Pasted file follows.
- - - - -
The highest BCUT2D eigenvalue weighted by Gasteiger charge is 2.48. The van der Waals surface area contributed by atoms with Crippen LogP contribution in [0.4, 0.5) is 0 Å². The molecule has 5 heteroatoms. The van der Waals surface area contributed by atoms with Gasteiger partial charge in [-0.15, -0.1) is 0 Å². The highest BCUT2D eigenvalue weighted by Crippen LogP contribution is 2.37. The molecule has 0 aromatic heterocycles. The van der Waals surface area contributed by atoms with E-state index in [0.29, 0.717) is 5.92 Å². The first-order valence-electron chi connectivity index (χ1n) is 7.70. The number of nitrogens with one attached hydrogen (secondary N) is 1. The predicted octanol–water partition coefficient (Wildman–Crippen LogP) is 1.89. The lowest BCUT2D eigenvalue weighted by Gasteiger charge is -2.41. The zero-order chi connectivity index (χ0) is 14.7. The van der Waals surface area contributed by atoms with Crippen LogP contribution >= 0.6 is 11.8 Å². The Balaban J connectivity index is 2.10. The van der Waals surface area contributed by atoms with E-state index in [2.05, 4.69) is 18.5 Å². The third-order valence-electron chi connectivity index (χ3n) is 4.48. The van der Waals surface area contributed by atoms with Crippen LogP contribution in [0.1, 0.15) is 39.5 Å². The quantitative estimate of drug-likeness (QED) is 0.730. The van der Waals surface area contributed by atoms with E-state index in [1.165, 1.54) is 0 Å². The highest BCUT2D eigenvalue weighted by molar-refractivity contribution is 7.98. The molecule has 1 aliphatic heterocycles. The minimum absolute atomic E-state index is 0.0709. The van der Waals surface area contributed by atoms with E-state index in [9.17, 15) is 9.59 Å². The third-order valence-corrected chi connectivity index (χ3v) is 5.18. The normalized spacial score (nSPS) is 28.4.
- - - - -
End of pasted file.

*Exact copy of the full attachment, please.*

The highest BCUT2D eigenvalue weighted by Gasteiger charge is 2.48. The van der Waals surface area contributed by atoms with Crippen LogP contribution in [0.4, 0.5) is 0 Å². The molecule has 5 heteroatoms. The van der Waals surface area contributed by atoms with Gasteiger partial charge in [-0.15, -0.1) is 0 Å². The highest BCUT2D eigenvalue weighted by Crippen LogP contribution is 2.37. The molecule has 0 aromatic heterocycles. The van der Waals surface area contributed by atoms with E-state index in [0.29, 0.717) is 5.92 Å². The first-order valence-electron chi connectivity index (χ1n) is 7.70. The number of nitrogens with one attached hydrogen (secondary N) is 1. The predicted octanol–water partition coefficient (Wildman–Crippen LogP) is 1.89. The lowest BCUT2D eigenvalue weighted by Gasteiger charge is -2.41. The zero-order chi connectivity index (χ0) is 14.7. The van der Waals surface area contributed by atoms with Crippen LogP contribution >= 0.6 is 11.8 Å². The Balaban J connectivity index is 2.10. The van der Waals surface area contributed by atoms with E-state index in [2.05, 4.69) is 18.5 Å². The third-order valence-electron chi connectivity index (χ3n) is 4.48. The van der Waals surface area contributed by atoms with Crippen LogP contribution in [0.1, 0.15) is 39.5 Å². The quantitative estimate of drug-likeness (QED) is 0.730. The van der Waals surface area contributed by atoms with E-state index in [1.165, 1.54) is 0 Å². The highest BCUT2D eigenvalue weighted by molar-refractivity contribution is 7.98. The molecule has 1 aliphatic heterocycles. The minimum absolute atomic E-state index is 0.0709. The van der Waals surface area contributed by atoms with E-state index in [9.17, 15) is 9.59 Å². The third-order valence-corrected chi connectivity index (χ3v) is 5.18. The normalized spacial score (nSPS) is 28.4.